Opinions and Editorials

May. 23, 2020

Townhall: Gutting Patent Protections Won’t Cure COVID-19 by Adam Mossoff

To ensure that coronavirus vaccines and treatments are “available at a price affordable to all people,” Congresswoman Jan Schakowsky and several other House Democrats recently proposed a radical solution to the coronavirus pandemic — commandeer any lifesaving, yet-to-be-created drug or vaccine and allow the government to set “reasonable” prices.

Although this may sound like it would benefit people, it would be a disaster for patients. Intellectual property protections aren’t a barrier to care. Just the opposite. They’re responsible for the most revolutionary medical innovations in human history — from cures for cancer to treatments for diabetes and hepatitis. And they’re our best hope of ending this pandemic.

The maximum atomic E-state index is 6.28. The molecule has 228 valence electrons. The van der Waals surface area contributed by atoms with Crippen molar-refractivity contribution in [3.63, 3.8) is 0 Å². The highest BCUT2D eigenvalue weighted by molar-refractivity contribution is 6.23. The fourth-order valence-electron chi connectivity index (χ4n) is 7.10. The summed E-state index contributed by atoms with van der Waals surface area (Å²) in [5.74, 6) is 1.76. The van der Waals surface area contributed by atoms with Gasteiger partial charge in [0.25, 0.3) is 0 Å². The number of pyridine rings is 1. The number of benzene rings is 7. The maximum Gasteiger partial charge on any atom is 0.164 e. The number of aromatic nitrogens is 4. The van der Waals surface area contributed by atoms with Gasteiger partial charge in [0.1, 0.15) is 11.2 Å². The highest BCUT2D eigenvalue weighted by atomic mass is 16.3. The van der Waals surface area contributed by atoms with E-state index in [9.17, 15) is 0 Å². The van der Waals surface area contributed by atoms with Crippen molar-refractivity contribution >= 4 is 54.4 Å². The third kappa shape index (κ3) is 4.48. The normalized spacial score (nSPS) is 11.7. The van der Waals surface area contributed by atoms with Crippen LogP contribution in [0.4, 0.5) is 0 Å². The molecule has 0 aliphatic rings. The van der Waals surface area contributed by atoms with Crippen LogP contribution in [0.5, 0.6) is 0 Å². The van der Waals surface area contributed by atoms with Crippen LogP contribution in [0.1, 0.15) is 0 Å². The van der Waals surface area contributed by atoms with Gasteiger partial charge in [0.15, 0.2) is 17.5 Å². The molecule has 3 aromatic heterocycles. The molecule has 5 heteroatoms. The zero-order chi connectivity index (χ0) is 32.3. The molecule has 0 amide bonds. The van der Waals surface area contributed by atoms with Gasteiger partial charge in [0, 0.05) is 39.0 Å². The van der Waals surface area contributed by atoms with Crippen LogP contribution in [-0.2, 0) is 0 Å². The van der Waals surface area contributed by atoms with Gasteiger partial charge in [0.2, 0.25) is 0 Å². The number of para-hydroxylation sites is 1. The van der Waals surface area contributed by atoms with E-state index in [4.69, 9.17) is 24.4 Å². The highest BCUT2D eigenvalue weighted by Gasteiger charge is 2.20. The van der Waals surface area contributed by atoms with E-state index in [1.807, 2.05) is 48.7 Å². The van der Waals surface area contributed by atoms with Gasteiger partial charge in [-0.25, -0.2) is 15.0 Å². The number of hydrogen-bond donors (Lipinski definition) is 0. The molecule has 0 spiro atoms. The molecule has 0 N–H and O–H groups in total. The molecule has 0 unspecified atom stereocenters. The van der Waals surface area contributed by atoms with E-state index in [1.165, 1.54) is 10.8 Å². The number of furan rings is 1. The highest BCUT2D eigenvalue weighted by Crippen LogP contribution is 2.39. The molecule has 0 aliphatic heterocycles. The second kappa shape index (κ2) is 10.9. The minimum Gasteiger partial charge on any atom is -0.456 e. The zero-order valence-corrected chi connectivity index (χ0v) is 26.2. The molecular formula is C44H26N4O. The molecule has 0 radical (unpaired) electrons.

Patents enable companies to sell their drugs and licenses to other companies to make those drugs without copycat competition for a limited time. Without such protections, there’d be little incentive for private companies and investors to dedicate hundreds of billions of dollars to the scientists at the cutting edge of biomedical research. Other companies would freeload off of these innovators’ hard work and reap the fruits of their labor.

This isn’t a new insight. The Founding Fathers understood that intellectual property rights were essential to the growth and success of the country, empowering Congress in the Constitution to secure this “exclusive right” to inventors. They placed the government’s power to protect patents on par with creating federal courts, declaring war, and creating an army and navy.

President Abraham Lincoln even recognized the importance of the patent system — it “added the fuel of interest to the fire of genius.”